Roger Federer is never again going to be the undisputed best tennis player in the world. If there was nothing else to be learned from his four-set loss to Rafael Nadal at the Australian Open this week, that lesson came through loud and clear.
During Federer’s extraordinary run at the top of the world rankings, he rarely lost even to archrival Nadal and certainly didn’t look as bad doing so as he did in losing 11 consecutive points to the Spaniard in Melbourne.
Whether it’s age catching up with the 30-year-old or the improvement of younger luminaries like Nadal and Novak Djokovic, it’s hard to imagine Federer having too many years left as a title contender at the top-tier tournaments.
With that said, the Swiss star isn’t done yet and he’ll be a dangerous foe at Roland Garros this spring. Federer won the French Open as recently as 2009 and even the mighty Nadal—the greatest clay-court player in history—needed four closely-fought sets to dispatch him in last year’s final.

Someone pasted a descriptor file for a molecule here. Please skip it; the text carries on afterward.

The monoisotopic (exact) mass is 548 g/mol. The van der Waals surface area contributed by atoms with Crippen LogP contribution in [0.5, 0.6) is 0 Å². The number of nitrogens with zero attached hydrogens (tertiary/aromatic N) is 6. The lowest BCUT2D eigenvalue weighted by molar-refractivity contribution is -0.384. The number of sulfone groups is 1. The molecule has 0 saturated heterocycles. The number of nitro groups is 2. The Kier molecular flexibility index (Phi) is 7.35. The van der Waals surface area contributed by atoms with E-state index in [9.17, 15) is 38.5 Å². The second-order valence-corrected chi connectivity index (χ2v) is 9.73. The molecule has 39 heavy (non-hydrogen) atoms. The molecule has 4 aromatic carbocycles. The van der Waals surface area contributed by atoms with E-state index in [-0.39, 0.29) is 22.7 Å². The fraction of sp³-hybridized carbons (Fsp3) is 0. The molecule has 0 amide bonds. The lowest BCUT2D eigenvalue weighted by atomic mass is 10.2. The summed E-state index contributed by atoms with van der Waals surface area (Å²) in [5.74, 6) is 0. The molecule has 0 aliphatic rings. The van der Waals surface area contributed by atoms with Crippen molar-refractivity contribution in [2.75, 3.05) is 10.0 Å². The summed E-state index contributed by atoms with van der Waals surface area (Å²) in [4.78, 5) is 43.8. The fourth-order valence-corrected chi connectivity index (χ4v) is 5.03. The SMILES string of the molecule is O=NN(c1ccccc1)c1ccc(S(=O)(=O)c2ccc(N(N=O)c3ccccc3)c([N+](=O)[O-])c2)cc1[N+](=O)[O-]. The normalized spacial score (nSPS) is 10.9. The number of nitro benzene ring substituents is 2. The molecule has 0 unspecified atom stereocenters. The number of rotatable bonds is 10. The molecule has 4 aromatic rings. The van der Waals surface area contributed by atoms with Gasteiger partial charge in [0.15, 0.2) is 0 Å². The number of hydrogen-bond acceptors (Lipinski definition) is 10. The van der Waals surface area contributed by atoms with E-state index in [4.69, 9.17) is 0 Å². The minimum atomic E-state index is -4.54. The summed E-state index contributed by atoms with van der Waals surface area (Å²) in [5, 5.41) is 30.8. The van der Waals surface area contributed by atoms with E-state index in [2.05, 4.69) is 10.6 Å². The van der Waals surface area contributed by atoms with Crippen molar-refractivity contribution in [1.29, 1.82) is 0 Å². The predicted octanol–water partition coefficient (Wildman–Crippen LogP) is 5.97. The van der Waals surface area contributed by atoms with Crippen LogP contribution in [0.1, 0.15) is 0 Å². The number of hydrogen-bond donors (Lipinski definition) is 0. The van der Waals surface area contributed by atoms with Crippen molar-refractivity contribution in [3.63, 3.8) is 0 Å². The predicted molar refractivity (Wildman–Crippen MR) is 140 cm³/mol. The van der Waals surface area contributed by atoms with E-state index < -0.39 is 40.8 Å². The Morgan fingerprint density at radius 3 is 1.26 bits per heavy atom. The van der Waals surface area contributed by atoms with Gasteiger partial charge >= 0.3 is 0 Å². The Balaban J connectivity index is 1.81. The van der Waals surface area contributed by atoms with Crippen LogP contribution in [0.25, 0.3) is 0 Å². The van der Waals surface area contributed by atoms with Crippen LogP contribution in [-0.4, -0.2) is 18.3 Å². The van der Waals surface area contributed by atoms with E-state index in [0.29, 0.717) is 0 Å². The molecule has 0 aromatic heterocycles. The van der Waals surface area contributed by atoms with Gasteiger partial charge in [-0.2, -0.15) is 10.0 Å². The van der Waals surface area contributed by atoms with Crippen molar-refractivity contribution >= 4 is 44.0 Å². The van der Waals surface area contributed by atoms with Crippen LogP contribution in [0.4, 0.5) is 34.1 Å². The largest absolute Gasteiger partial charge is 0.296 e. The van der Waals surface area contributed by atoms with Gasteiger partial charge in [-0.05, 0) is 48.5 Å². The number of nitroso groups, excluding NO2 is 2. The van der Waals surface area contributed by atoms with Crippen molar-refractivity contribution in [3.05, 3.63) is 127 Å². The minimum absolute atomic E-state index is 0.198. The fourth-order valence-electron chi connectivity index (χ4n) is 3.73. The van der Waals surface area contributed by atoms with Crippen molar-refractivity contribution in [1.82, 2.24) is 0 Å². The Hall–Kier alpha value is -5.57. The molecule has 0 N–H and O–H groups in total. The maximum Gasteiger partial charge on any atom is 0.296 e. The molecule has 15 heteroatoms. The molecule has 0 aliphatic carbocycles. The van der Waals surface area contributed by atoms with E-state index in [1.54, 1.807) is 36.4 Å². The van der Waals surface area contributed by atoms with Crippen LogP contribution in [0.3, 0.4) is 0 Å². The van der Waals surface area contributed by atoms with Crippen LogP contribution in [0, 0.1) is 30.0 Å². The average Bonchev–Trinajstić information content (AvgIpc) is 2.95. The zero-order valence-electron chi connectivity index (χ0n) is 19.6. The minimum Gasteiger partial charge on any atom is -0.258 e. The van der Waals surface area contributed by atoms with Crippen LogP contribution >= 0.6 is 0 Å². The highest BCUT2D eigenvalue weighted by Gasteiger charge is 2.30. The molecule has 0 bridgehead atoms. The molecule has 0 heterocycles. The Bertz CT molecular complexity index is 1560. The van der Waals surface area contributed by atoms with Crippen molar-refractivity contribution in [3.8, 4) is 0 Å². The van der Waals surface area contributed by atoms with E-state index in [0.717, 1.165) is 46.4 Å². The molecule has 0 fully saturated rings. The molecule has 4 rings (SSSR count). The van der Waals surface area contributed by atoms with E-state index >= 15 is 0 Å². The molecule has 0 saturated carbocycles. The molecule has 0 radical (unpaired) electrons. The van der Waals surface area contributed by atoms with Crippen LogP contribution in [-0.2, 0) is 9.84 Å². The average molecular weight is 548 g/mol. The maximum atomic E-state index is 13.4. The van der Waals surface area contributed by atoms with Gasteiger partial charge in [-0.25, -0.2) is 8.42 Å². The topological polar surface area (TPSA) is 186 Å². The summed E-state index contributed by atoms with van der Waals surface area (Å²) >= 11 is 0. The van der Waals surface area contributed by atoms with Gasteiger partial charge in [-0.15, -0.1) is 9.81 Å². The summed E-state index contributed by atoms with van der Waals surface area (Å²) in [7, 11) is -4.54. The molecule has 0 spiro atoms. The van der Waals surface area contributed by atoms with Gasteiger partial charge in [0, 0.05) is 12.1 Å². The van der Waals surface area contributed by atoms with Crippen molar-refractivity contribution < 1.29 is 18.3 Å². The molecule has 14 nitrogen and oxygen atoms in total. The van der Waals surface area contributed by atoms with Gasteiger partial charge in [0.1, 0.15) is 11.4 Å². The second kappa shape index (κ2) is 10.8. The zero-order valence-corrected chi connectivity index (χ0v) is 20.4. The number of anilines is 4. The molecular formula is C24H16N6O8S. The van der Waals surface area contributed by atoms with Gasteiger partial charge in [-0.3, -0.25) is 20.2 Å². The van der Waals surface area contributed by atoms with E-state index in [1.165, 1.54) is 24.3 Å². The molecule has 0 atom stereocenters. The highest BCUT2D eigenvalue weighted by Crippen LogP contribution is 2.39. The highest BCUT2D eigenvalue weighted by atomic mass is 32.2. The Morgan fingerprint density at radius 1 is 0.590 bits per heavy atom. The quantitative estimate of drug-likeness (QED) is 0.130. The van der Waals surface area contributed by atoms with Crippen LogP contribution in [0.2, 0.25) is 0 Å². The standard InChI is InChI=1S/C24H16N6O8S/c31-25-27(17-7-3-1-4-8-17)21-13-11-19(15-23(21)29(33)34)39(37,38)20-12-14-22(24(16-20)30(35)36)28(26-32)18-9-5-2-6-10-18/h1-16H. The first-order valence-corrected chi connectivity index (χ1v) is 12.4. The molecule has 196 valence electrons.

It seems inevitable that Nadal and Djokovic, opponents in the last three Grand Slam finals, will be the top two seeds at the French. Federer, though, should get a top-four seed himself and with it, a draw that gives him a good shot at a semifinal meeting with one of the other two members of the once-vaunted “trivalry.”
Whether that’s Djokovic (who has yet to make the finals at Roland Garros) or Nadal, Federer won’t bow out easily. Even with the daunting prospect of having to defeat both of them in consecutive matches, Federer has a legitimate shot to add to his record total of 16 Grand Slam titles.